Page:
Radon is a chemical element that is formed by the decay of radium. Although the half-life of the most stable form of radon is only 3.8 days, (meaning that it naturally breaks down very quickly) radon is a very harmful gas. Radon gas is created by granite and shale in areas all around the world. As the radon gas seeps out of the ground, it can accumulate in poorly ventilated basements. Radon gas is much heavier than other components of the atmosphere so can reach dangerous levels in basements.
When testing for radon, the best method is to do long term testing. Testing is accomplished by hanging a detector in your basement for a week. You then send the detector off to a laboratory to analyze the results. If they return with a positive result you then should purchase a longer term test to confirm the results. Radon levels can fluctuate wildly so by having a longer scale test you’ll be able to confirm the presence of the radon and at what levels.
There are many opinions on what the acceptable level of radon is in your home. The European Union recommends that action should be taken in old house with a reading of over 11 picocuries per liter (pCi/L) and over 5 pCi/L for new houses while Canada recommends action with a reading of over 5 pCi/L. The United States Environmental Protection Agency has some of the strictest guidelines and strongly recommends action with a radon detection reading of over 4 pCi/L and encouraging action at 2 pCi/L. Major health studies have shown that concentrations of over 4 pCi/L create an increased risk of lung cancer.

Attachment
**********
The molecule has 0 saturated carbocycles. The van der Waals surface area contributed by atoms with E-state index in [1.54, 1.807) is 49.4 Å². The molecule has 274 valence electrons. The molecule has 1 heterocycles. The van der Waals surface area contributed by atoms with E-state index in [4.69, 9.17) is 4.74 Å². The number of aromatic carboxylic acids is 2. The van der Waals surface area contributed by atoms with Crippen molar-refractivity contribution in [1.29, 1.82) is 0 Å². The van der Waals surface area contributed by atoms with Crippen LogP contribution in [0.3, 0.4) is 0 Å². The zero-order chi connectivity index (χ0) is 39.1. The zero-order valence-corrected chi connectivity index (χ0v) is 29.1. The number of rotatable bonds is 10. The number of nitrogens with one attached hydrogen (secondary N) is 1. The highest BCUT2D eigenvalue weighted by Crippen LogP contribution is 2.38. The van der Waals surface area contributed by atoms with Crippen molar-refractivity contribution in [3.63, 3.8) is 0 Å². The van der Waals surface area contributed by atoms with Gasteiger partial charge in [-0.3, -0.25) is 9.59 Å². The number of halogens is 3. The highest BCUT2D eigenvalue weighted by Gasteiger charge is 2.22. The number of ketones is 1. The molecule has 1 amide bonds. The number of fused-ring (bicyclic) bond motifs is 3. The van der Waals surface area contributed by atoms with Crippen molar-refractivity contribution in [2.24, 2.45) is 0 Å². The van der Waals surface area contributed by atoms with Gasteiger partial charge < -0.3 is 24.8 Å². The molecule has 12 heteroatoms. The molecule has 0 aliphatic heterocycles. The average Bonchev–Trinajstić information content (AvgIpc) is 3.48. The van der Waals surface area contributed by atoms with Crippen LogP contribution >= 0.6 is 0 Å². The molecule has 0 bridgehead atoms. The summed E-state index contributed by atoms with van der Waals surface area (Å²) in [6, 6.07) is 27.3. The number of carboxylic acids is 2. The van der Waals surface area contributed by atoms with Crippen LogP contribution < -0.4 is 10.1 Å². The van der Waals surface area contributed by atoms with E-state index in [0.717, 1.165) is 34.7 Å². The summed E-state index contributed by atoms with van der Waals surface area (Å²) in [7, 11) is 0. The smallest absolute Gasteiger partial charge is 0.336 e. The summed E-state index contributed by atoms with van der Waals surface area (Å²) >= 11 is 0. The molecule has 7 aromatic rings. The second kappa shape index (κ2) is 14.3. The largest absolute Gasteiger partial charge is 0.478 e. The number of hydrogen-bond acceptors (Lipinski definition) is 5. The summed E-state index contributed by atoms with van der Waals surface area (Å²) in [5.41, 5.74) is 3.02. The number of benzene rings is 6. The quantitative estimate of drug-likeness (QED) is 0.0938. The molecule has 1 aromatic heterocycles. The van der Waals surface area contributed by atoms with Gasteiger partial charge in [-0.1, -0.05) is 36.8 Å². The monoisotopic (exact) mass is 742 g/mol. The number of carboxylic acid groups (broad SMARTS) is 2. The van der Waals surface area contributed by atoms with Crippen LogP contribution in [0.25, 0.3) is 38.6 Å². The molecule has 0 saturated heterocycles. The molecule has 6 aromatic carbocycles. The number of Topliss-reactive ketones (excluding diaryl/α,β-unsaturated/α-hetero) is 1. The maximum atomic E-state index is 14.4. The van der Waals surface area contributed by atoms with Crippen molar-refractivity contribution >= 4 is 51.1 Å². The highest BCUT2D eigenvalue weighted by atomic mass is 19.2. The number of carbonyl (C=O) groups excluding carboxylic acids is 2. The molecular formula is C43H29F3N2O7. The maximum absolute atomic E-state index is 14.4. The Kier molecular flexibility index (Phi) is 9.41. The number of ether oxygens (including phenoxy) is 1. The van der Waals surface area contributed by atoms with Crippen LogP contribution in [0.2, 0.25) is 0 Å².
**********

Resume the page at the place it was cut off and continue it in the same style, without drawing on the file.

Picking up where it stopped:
The Surgeon General of the United States has said that over 20,000 deaths a year are caused by radon poisoning. Radon is the second leading cause of lung cancer, only behind smoking. In addition to lung cancer, radon has been suspected of causing other, non-cancer illnesses such as multiple sclerosis however studies have not yet shown a definite relationship. Radon detection is a relatively cheap process and can help keep you and your family healthy.